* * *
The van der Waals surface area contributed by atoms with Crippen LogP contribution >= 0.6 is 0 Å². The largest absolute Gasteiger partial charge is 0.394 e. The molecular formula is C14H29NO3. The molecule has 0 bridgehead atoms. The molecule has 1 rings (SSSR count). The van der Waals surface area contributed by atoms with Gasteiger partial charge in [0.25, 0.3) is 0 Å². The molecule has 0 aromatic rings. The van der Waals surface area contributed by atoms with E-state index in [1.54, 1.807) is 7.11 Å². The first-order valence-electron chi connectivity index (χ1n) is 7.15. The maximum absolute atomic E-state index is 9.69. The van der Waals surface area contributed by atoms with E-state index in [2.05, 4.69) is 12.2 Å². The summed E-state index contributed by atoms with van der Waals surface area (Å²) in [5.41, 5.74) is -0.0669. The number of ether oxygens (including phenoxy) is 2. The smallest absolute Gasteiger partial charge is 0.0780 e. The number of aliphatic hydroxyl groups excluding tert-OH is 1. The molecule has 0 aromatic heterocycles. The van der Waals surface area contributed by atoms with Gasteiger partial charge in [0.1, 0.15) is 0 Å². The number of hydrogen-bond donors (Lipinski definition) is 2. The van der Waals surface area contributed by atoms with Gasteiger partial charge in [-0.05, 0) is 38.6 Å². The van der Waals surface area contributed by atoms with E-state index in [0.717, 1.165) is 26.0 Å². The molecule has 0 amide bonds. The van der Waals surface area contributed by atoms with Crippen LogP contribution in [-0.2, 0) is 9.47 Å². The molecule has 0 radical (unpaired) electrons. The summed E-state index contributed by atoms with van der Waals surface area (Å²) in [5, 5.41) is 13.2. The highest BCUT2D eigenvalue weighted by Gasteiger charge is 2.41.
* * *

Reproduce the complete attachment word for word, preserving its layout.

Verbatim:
The van der Waals surface area contributed by atoms with Crippen LogP contribution >= 0.6 is 0 Å². The largest absolute Gasteiger partial charge is 0.394 e. The molecular formula is C14H29NO3. The molecule has 0 bridgehead atoms. The molecule has 1 rings (SSSR count). The van der Waals surface area contributed by atoms with Gasteiger partial charge in [0.25, 0.3) is 0 Å². The molecule has 0 aromatic rings. The van der Waals surface area contributed by atoms with E-state index in [1.54, 1.807) is 7.11 Å². The first-order valence-electron chi connectivity index (χ1n) is 7.15. The maximum absolute atomic E-state index is 9.69. The van der Waals surface area contributed by atoms with E-state index in [2.05, 4.69) is 12.2 Å². The summed E-state index contributed by atoms with van der Waals surface area (Å²) in [5.41, 5.74) is -0.0669. The number of ether oxygens (including phenoxy) is 2. The smallest absolute Gasteiger partial charge is 0.0780 e. The number of aliphatic hydroxyl groups excluding tert-OH is 1. The molecule has 0 aromatic heterocycles. The van der Waals surface area contributed by atoms with Gasteiger partial charge in [0.1, 0.15) is 0 Å². The number of hydrogen-bond donors (Lipinski definition) is 2. The van der Waals surface area contributed by atoms with Gasteiger partial charge in [-0.05, 0) is 38.6 Å². The van der Waals surface area contributed by atoms with E-state index in [0.717, 1.165) is 26.0 Å². The molecule has 0 amide bonds. The van der Waals surface area contributed by atoms with Crippen LogP contribution in [-0.2, 0) is 9.47 Å². The molecule has 0 radical (unpaired) electrons. The summed E-state index contributed by atoms with van der Waals surface area (Å²) in [5, 5.41) is 13.2. The highest BCUT2D eigenvalue weighted by Gasteiger charge is 2.41.